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Alistair McConnachie published Sovereignty from July 1999 to its 120th consecutive monthly issue in June 2009, and he continues to maintain this website.
Alistair McConnachie also publishes Prosperity - Freedom from Debt Slavery which educates about the nature of our debt-based money system and A Force For Good which advocates the maintenance of the United Kingdom.
To find out more go to the about who is Alistair McConnachie page.
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This article by Alistair McConnachie appeared in the November 1999 issue of Sovereignty.

There is a disturbing tendency among some "eurosceptics" to advocate a complete abolition of all farming subsidies. A recent Sunday Telegraph editorial ("A farewell to farms", 29/8/99) rehearsed this line, claiming that "the ultimate goal for any sensible policy on agriculture," was to ensure a farming industry that could function without taxpayer support. It complained that EU membership prevented this goal. Well, of course, it would be nice to have an industry that did not have to rely on taxpayer support; but how do we achieve it? The above editorial resigns itself to the economics of the day, advocates the abolition of subsidies and appears content to throw the industry to the wolves. It amounts to a policy of managed decline based on survival of the richest.

What is the logic of this? No doubt, Britain would have a very economic farming industry indeed, if all land were converted into one giant ranch owned by one person. However, even then, Britain would only be able to compete at this level until France or Germany did the same thing. That's the problem with this approach. You keep chasing your tail for greater and greater economies of scale.

Therefore, even if we leave the EU, we will still have to challenge the advocates of this approach. Their mentality is totally unrelated to any socially conscious purpose - it doesn't care about the rural community; and devoid of any intention to challenge the economic status quo - it doesn't question why agriculture should be yet another British industry to die. It doesn't question an economic system which is centralising the green fields of Britain in fewer and fewer hands. It doesn't question why an industry which once provided a living for millions can now only provide a living for thousands. What is going on?

As Mike Rowbotham points out in The Grip of Death: A Study of modern money, debt slavery and destructive economics (Charlbury, Oxfordshire: Jon Carpenter Publishing, 1998) aggregate income from the whole farming industry was three times higher in real terms in 1948 than in 1990. In other words, farmers were able to make a living three times more easily in 1948 than today (p.115). This has happened as the prices farmers receive have decreased, as costs of production, and the amount of debt carried by farmers have risen. In 1985, 40% of all income from farming in the UK went to pay bank interest charges. Today it is around 25%. The overall level of indebtedness in the industry is vast. No wonder farmers need subsidies when they have such huge debt commitments to meet. Solutions to this indebtedness must be found. Where there's a will, there's a way... a policy of managed decline is not acceptable.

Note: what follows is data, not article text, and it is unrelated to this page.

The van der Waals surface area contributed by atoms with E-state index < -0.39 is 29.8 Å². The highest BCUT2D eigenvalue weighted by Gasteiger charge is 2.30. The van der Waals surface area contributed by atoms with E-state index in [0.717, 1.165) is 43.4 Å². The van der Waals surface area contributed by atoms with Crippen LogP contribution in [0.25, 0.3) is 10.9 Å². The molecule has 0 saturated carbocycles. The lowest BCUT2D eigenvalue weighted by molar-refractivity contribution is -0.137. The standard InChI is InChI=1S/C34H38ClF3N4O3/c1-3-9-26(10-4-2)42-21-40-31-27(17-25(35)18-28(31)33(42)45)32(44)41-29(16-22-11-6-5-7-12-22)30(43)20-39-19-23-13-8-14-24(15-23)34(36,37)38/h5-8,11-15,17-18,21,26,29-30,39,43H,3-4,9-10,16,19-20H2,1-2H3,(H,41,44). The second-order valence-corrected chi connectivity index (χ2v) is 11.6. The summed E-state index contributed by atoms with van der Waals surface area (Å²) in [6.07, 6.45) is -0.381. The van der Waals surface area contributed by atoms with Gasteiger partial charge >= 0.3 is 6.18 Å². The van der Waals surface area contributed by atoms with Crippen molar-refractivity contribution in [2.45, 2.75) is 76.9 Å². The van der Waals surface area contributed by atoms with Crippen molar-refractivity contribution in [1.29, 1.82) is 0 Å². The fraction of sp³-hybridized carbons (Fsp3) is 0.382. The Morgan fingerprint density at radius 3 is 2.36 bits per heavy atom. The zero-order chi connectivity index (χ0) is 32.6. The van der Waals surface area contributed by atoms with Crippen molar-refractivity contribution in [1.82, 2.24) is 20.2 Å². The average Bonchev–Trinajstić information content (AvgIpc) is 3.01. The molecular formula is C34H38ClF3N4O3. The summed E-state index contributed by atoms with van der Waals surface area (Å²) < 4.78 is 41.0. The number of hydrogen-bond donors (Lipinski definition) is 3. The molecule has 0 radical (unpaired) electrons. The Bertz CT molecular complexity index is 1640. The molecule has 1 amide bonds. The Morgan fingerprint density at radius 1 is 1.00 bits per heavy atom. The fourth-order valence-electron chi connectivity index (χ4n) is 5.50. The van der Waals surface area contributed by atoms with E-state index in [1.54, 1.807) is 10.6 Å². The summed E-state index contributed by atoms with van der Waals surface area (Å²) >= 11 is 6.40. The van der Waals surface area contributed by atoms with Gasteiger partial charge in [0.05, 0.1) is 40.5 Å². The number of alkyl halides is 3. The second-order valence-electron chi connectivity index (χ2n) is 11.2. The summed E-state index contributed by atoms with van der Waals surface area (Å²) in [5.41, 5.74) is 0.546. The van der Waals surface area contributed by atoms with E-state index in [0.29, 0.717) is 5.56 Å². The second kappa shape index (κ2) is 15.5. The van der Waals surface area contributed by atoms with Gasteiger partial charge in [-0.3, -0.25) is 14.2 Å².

Firstly, we must affirm the New Zealand model is not for Britain:

The following letter was published in The Daily Telegraph of 1st October 1999
from the Earl of Rosebery, South Queensferry, West Lothian:

Christopher Fildes is wrong to say that British farming could copy that of New Zealand, where subsidies and controls have been cut (Business News, Sept. 25). There are two fundamental differences in our circumstances.

New Zealand has low-cost, export-led agriculture, helped by the fact that, in its mild climate, winter feeding is rarely required. Before the subsidies were cut off, New Zealand had a high-cost, highly unionised meat processing and exporting industry. The farmers managed to bypass this and set up their own efficient system which passed a reasonable proportion of the available income back to the farmers. This could not work in this country as there is now no way to bypass the big supermarkets, since planning restrictions and cost considerations would prevent farmer-led co-operatives from being set up.

The Monopolies and Mergers Commission would prevent any farming co-operative from becoming powerful enough to influence prices - look what happened to the Milk Marketing Board.

For a market economy to work, there must be curbs on monopoly buyers as well as monopoly sellers, and a market for exports, including live exports, must be available, otherwise the price mechanism does not work.

The second point is that New Zealanders do not have the animal welfare curbs that we have. This allows them to ranch their sheep and cattle, taking little or no care of them and accepting unburied dead animals.

Secondly, we must build upon key objectives:

  •   Maintain a British farming industry, as a good in itself.
  •   Sustain the rural economy as a whole.
  •   Put the national interest first. This means we must leave the EU.
This would also save enough to fund a new set of support mechanisms, which could be targeted towards a more sustainable programme which encourages small farms, young farmers, local production and distribution networks, organic production, and policies which protect the environment.

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